(Reuters) – iPhone chip supplier Qualcomm Inc faces a fresh set of antitrust allegations from a group of four companies that assemble the iPhone and other products on behalf of Apple Inc.
Foxconn parent Hon Hai Precision Industry Co, Wistron Corp, Compal Electronics Inc and Pegatron Corp alleged that Qualcomm violated two sections of the Sherman Act, a U.S. antitrust law.
The accusations, made in a filing late Tuesday in U.S. District Court for the Southern District of California, are counterclaims to a Qualcomm lawsuit filed in May seeking to force the contractors to pay Qualcomm license fees that Apple directed them to stop paying.
“Qualcomm has confirmed publicly that this lawsuit against our clients is intended to make a point about Apple and punish our clients for working with Apple,” Theodore J. Boutrous, a lawyer for the four companies, said in a statement. “The companies are bringing their own claims and defenses against Qualcomm.”
The allegations are part of broader dispute between Apple and Qualcomm, which supplies so-called modem chip technology that lets iPhones connect to cellular data networks, over the nature of Qualcomm’s business model of linking the sale of chips and patent licenses, which has come under scrutiny by regulators in South Korea, the United States and several other countries.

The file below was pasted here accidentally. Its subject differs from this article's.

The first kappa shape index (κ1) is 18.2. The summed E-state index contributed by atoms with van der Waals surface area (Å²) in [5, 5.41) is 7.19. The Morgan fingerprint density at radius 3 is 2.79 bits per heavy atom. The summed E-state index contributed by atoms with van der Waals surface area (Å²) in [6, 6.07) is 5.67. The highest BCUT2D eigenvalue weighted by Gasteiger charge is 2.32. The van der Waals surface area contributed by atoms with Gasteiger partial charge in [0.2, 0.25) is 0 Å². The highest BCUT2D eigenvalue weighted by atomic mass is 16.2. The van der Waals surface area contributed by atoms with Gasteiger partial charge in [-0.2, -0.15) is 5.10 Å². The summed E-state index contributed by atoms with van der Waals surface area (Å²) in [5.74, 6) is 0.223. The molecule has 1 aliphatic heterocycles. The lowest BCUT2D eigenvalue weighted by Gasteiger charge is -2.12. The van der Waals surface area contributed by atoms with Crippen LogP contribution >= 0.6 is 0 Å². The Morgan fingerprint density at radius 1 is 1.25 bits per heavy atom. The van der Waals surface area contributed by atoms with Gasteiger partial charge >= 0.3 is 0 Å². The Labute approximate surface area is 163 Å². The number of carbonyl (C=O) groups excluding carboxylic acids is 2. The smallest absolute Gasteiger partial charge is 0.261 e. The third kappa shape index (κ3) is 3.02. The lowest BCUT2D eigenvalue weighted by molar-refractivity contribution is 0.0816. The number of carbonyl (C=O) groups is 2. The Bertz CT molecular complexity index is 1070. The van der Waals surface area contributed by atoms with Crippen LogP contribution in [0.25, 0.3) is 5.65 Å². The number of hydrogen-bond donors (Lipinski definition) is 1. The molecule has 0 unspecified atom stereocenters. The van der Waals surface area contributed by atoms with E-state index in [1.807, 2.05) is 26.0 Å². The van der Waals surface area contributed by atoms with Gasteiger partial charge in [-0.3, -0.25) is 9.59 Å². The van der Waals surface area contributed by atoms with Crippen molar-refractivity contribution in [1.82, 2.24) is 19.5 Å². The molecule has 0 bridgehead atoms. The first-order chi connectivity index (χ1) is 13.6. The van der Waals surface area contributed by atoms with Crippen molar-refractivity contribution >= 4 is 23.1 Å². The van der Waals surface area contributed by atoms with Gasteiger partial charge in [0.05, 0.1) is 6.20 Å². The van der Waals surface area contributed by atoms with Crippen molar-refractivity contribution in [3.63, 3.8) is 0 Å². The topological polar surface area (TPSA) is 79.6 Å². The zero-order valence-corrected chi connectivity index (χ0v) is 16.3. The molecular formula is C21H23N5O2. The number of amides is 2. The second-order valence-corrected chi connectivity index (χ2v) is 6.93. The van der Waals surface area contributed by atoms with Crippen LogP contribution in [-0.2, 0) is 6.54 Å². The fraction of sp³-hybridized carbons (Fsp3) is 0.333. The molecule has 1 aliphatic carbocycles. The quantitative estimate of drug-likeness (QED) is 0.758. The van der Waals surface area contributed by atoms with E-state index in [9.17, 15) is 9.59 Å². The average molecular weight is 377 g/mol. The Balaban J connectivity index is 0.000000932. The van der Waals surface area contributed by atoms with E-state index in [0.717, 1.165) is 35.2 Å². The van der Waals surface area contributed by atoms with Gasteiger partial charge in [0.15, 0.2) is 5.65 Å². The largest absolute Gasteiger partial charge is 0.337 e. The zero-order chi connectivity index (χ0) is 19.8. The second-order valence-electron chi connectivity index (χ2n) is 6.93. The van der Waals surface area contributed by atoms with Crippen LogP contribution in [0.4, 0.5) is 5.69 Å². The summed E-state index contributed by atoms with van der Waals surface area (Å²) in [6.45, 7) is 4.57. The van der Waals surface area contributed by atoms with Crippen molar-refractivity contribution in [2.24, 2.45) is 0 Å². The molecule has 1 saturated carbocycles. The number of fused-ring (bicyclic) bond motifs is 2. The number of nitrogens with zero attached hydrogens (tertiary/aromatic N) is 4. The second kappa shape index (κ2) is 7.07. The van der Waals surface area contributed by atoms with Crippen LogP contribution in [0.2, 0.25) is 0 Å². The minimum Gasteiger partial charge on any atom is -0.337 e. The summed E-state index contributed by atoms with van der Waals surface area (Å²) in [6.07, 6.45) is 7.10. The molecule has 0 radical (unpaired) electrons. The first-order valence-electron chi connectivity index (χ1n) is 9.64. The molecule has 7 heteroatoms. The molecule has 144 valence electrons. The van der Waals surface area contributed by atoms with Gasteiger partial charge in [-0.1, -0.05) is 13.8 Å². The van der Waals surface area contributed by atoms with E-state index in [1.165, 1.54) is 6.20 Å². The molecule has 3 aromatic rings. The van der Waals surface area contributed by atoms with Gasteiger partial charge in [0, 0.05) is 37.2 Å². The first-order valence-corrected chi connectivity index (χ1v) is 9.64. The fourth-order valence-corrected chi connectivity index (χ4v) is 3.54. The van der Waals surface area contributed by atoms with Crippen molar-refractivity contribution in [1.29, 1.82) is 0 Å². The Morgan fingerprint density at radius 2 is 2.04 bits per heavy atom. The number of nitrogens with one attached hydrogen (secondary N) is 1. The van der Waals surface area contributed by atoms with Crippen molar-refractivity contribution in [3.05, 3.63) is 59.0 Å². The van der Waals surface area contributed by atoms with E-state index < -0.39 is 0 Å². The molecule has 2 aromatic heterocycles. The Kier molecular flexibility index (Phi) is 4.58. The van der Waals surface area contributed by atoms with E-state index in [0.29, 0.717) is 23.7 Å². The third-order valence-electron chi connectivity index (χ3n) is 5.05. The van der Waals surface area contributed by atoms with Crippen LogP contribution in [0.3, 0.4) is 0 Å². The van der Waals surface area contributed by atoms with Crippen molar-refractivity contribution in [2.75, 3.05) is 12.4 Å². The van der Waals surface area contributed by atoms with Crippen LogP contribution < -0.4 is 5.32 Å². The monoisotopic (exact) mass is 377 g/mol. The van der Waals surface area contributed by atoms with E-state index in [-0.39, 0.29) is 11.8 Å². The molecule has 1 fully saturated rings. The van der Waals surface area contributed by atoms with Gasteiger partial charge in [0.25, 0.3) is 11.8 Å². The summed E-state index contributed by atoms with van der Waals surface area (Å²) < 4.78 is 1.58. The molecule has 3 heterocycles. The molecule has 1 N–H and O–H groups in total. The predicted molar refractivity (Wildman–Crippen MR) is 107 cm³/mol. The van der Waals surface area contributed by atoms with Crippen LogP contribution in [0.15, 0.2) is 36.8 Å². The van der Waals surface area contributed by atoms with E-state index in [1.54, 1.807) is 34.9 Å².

In January, Apple sued Qualcomm alleging that the company had withheld nearly $1 billion of patent license rebates it owed Apple in retaliation for Apple’s cooperation with South Korean regulators. Apple told its contract manufacturers to withhold license payments from Qualcomm while the dispute played out, which prompted Qualcomm to sue them in May.
“Despite Apple’s claims against Qualcomm, Apple suppliers remain contractually obligated to pay royalties to Qualcomm under their license agreements with us, including for sales of iPhones to Apple,” Qualcomm President Derek Aberle said of the dispute on the company’s conference call in April.
Much of the language in the contractors’ allegations mirror Apple’s objections to Qualcomm’s business model. A senior Apple official confirmed that the company is helping to fund the contractors’ legal defense as part of an indemnification agreement among the firms. Apple has also formally joined the contractor case as a defendant.
The lost license revenue from Apple has been a hit to Qualcomm’s sales. Analysts expect $5.2 billion in revenue for the June quarter, down from $6 billion a year earlier.
Reporting by Stephen Nellis; Editing by Leslie Adler